A FALLEN angel at Ripon Cathedral - the cathedral for Craven - has prompted the undertaking of a £100,000 project to preserve medieval carvings which draw thousands of visitors a year.

Years of dust and general wear and tear have taken their toll on these remarkable works - which are of national significance.

One angel, who fell not from heaven but from the canopy directly above the stalls where the lay clerks, or adult singers, sit, will need to be replaced while the rest of the heavenly host need a good clean.

The ‘Restoring Fallen Angels’ project which will see the preservation of some 70 angels residing in the medieval quire as well as work to restore the canopies above the choir stalls to their former splendour.

In addition the misericords - the tiny seats with ornate engravings underneath upon which the choir and clergy perch - also need to be mended.

One such carving - in the Mayor’s Stall – is said to have inspired Lewis Carroll’s Alice in Wonderland. Carroll’s father was a canon at the cathedral and the carving depicts a rabbit going down a rabbit hole.

The word misericord comes from the Latin word for pity – the ledges were used by monks who would otherwise have had to stand during lengthy services.

Ripon Cathedral’s director of operations Julia Barker said: “The carvings are so significant -we need to take care of them properly. This work will enable us to discover a lot more about them and how we can look after them so that they can be enjoyed by future generations.”

The Dean of Ripon, the Very Rev John Dobson added: “I am very grateful to those who have provided the funds to make this crucial conservation project possible. Angels often attract interest. Recently it was revealed that even some atheists believe in angels.

“Angels are actually God’s messengers, as Mary and Joseph both knew well from the time of Jesus’ birth. This project might just prompt us to consider what God is asking his angels to communicate to our society today.”

Over the next month scaffolding will be in place around one of the bays in the quire to allow a specialist conservator to test different methods of cleaning including laser cleaning - the aim is to remove the dust while leaving the finishes untouched.

Ms Barker said the scaffolding meant she could reach spaces around the cathedral that was normally unreachable.

The angel that fell from the choir stalls is temporarily in a box in acid free tissue paper and bubble wrapping until it can be restored to its proper place.

The current process will pave the way for two months of work in the autumn when fallen angels will be restored, misericords mended and canopies cleaned.

Restoring Fallen Angels is being carried out thanks to funding from the Headley Trust and the Harrogate based Charles and Elsie Sykes Trust along with continued fundraising.

The foundations of the cathedral at Ripon f St Peter and St Wilfred date back to the middle of the seventh century when the monastery established on the site by Scottish monks was a ‘power house’ in the development of Christianity in England and abroad.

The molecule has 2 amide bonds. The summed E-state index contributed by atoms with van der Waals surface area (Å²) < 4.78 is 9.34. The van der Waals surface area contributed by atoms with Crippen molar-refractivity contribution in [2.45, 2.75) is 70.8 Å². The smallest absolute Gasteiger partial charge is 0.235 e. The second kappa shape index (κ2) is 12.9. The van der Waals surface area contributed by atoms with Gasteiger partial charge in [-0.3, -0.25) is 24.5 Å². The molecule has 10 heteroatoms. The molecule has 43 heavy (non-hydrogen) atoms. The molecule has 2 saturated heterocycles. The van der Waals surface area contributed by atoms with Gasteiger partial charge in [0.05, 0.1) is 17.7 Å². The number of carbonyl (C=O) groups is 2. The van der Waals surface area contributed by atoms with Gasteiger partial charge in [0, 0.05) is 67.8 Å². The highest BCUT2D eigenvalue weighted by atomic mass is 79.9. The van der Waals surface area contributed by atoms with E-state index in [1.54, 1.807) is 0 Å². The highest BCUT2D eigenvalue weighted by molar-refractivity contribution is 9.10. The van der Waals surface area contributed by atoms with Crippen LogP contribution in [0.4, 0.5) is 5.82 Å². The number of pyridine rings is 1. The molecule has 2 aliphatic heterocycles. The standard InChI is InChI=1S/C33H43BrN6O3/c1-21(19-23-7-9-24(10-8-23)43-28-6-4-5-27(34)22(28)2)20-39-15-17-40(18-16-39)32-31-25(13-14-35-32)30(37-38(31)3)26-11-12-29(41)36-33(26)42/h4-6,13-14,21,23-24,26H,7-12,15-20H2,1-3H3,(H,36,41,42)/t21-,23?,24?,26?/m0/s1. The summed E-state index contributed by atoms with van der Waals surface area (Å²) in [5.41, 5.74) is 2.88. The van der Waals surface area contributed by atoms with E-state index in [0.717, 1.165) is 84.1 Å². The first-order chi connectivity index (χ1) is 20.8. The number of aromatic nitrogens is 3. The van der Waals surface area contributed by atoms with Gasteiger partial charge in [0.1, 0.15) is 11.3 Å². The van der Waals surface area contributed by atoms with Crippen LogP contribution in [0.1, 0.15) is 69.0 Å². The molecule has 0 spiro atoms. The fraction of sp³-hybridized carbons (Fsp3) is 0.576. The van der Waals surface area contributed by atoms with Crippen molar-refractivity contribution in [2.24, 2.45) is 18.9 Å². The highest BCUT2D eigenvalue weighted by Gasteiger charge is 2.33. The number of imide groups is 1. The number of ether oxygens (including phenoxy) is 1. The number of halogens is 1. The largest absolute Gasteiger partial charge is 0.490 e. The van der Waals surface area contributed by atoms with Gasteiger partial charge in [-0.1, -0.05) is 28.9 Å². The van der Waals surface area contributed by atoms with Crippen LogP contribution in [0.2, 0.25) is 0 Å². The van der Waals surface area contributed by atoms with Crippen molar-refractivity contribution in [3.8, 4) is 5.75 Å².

The present medieval building is on the site of the stone church built at that time, and beneath the crossing there is still the original seventh-century crypt, where an unbroken tradition of worship continues to this day.

The crypt of St Wilfrid is testament to the ecclesiastical structures that he would have seen on his travels to Rome and in Rome itself, which would have included the few catacombs that were accessible in the seventh century.

It is known on his first visit, in around 655, he spent many months in devotion at the shrines of saints. By the time the crypt was built he had also spent a considerable amount of time in Gaul, which also had underground chambers for saints’ relics in some of the major churches.

The crypt was built within an excavated pit, and then the upper church was built above, covering a larger area. Although the church and the crypt were connected by the entrance and exit passages, they were not structurally related - the crypt was not load-bearing and was a complete structure within itself.

It is this structural integrity and independence that has allowed the crypt to survive intact, despite the various sequences of destruction and rebuilding that have taken place above ground, and it can be explored today - although its narrow passages may not be for all.

Ripon is famed for its misericords, which date from between around 1489 and 1494.

Remarkably, despite the severe damage of the Civil War, when the medieval glass was destroyed, the misericords survived intact.

Three hands can be detected in these masterpieces of the carvers’ art, and very unusually, for a period when carvers are commonly anonymous, it has been possible to determine that they were created by the workshop of the Bromflet family, known in the Ripon historical record along with other named local carvers from around this date.

With characters in the dress of the time, they present moralistic scenes, mythological creatures, and some biblical and doctrinal episodes, with extraordinary vigour and power.

The imaginative scenes, some humorous, some bizarre and some satirical, are said to have inspired Lewis Carroll. He would have become familiar with them during the time when his father was one of the Canons of Ripon.